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Wallace Woodworth wisely and sympathetically discusses the ever widening orbit of music in the 20th century and its influence on the lives of ordinary people. Our epoch, beyond all others, he points out, is the age of the amateur—not only the amateur maker of music but the amateur listener. Never before have the interested and gifted nonprofessionals so outnumbered the specialists. Thirty-five years as conductor, organist, choirmaster, and teacher have enabled Woodworth to address himself to these new members of the musical body politic.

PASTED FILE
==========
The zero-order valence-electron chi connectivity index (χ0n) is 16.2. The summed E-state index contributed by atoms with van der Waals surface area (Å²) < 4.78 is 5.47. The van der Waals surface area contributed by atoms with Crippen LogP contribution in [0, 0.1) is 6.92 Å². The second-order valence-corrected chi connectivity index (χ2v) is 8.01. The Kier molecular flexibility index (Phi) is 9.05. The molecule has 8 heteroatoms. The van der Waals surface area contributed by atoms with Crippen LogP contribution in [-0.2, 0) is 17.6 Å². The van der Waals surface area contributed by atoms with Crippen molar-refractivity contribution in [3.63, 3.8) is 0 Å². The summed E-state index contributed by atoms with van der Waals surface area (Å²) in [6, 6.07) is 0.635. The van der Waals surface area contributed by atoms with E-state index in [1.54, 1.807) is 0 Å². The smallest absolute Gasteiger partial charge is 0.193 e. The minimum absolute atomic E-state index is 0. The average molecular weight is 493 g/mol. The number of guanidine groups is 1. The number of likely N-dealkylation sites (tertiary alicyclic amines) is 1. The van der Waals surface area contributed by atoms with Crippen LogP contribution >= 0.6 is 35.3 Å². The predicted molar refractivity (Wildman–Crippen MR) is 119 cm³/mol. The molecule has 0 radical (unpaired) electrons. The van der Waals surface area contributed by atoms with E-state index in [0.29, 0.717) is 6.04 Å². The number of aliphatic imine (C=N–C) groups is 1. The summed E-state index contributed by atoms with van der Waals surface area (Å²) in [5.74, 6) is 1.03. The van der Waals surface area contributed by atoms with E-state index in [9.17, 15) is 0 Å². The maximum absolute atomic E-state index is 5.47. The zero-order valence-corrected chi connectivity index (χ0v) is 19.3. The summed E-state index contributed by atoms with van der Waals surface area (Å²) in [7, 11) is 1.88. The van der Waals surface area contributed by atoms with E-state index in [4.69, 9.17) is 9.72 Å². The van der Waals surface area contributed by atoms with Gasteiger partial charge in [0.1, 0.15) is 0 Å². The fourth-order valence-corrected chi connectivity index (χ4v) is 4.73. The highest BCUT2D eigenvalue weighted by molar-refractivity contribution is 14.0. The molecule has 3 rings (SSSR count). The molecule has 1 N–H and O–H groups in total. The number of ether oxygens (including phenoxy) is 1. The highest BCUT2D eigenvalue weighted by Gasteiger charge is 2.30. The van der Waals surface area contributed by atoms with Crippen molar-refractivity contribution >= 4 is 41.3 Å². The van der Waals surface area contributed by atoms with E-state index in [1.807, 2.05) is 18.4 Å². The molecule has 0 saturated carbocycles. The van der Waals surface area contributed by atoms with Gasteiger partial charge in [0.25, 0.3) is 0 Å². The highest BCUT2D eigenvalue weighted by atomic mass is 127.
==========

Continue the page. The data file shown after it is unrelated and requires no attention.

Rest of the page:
In the first four chapters of this book, the author deals with radio, television, recordings, schools, colleges, conservatories, and the rapidly expanding relations between government and the arts. The next four chapters are concerned with careers and persons, the composer, performer, scholar and teacher, and the music critic. There is a final chapter on listening and the listener. The book is intended to provoke discussion on controversial subjects. The author points out problems, dangers, and current issues, and seeks to suggest the indispensable groundwork for improvement—basic principles which must govern the “pursuit of beauty” in American life.